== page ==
After listening to the entire message, Wendy and I spent a good bit of time talking. Out of our conversation came the recognition that fear and anxiety are two of evil’s most commonly used (and effective) weapons against any who would endeavor to do what God has purposed. Jesus repeatedly said to his followers “do not be afraid.”

Our discussion then meandered down a conversational path in which Wendy shared some of her current anxieties. “I keep asking God for some assurance,” she said regarding one of the things we’ve felt God purpose for us, “but it’s not coming.” The result, I observed, were questions, doubts, fears, and anxiety about long-term consequences.

We then spent some time having a conversation with God and reminiscing all of the amazing ways we’ve been led right to where we find ourselves on life’s road. We looked back and recounted some of the unbelievable experiences of God’s prompting, guidance and provision that dot the path behind us. We recommitted ourselves to trusting God for whatever was necessary to play out the roles and purposes to which we’ve been called.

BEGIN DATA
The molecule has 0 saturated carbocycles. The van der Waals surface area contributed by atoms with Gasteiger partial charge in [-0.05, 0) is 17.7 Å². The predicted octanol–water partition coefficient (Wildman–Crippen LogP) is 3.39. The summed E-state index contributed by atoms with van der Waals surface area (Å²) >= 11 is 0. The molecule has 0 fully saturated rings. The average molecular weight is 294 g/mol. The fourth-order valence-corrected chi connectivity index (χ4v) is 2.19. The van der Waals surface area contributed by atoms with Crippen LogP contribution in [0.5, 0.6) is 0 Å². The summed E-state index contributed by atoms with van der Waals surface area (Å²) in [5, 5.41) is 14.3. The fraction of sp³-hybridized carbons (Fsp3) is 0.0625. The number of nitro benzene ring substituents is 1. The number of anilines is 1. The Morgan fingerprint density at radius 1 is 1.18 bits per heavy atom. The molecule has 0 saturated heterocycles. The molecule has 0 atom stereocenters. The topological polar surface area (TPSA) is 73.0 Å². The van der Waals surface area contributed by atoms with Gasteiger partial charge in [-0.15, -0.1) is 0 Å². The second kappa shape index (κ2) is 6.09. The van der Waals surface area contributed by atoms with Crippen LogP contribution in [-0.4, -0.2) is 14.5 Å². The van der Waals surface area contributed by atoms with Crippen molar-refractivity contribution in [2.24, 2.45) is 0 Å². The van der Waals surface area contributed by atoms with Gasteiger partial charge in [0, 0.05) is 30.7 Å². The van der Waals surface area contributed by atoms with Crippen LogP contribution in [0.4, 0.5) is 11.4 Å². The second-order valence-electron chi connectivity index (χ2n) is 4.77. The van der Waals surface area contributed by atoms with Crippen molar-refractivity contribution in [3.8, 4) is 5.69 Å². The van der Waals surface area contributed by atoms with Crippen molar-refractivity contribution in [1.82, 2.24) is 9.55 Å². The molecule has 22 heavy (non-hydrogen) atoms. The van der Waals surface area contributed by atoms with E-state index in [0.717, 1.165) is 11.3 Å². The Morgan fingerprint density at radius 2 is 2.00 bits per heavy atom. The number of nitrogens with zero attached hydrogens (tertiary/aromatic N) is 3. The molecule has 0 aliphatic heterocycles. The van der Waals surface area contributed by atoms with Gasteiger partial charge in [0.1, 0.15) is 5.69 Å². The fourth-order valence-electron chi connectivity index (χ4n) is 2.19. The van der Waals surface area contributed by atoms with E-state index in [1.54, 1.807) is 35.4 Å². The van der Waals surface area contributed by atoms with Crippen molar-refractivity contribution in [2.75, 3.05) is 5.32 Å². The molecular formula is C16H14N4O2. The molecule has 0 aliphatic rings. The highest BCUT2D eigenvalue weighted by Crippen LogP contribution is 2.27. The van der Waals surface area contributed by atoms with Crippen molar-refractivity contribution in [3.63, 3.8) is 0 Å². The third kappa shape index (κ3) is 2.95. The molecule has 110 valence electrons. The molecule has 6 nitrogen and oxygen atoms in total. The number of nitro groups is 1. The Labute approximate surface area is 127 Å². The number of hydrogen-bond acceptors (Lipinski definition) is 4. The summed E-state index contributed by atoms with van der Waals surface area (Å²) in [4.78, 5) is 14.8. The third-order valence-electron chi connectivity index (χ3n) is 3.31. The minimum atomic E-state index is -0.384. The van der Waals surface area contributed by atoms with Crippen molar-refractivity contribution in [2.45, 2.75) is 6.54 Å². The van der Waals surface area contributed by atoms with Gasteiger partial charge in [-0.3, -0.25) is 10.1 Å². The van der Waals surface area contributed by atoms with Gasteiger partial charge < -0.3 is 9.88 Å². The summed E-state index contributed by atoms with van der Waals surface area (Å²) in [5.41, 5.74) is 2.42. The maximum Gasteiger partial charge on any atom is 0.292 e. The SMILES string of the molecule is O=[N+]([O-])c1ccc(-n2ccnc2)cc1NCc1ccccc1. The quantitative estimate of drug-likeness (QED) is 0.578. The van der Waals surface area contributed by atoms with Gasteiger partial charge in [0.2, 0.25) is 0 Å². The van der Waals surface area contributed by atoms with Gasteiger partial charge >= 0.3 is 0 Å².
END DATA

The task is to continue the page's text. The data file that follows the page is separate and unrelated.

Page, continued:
Ironically, we begin this morning at the start of the story of Joshua. Joshua and the people of Israel find themselves standing at a crossroads before the River Jordan. God is calling them to cross the river and take possession of the land. Like a coach in the locker room before the big game, God gives the newly appointed leader, Joshua, a much-needed pep-talk. What Joshua has been purposed to do is a huge task that will require generous doses of active faith. The enemy’s defensive strategy comes from a well-worn and effective playbook: fear and anxiety.

Four times God says to Joshua: “Be strong and courageous.” Strength will be required to overcome the onslaught of fear which will be unleashed against him. Courage will be necessary to relinquish the doubts and anxieties that will most assuredly flank the fear.

This morning, I am thinking about Wendy and me standing at our own version of the Jordan River and the purposes to which we, like Joshua, are called. I am recalling all of the fears and anxieties we discussed yesterday. As I read God’s pep-talk to Joshua, I am hearing God whisper: “This is for you, too. It is as much for you as it was for Josh. Be strong and courageous.”

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Embrace the Mystery of the Moment

Jesus answered, “You do not know now what I am doing, but later you will understand.”
John 13:7 (NRSV)

There was a lot that Jesus’ followers did not understand. It is a subtle, but recurring theme in John’s biography of Jesus: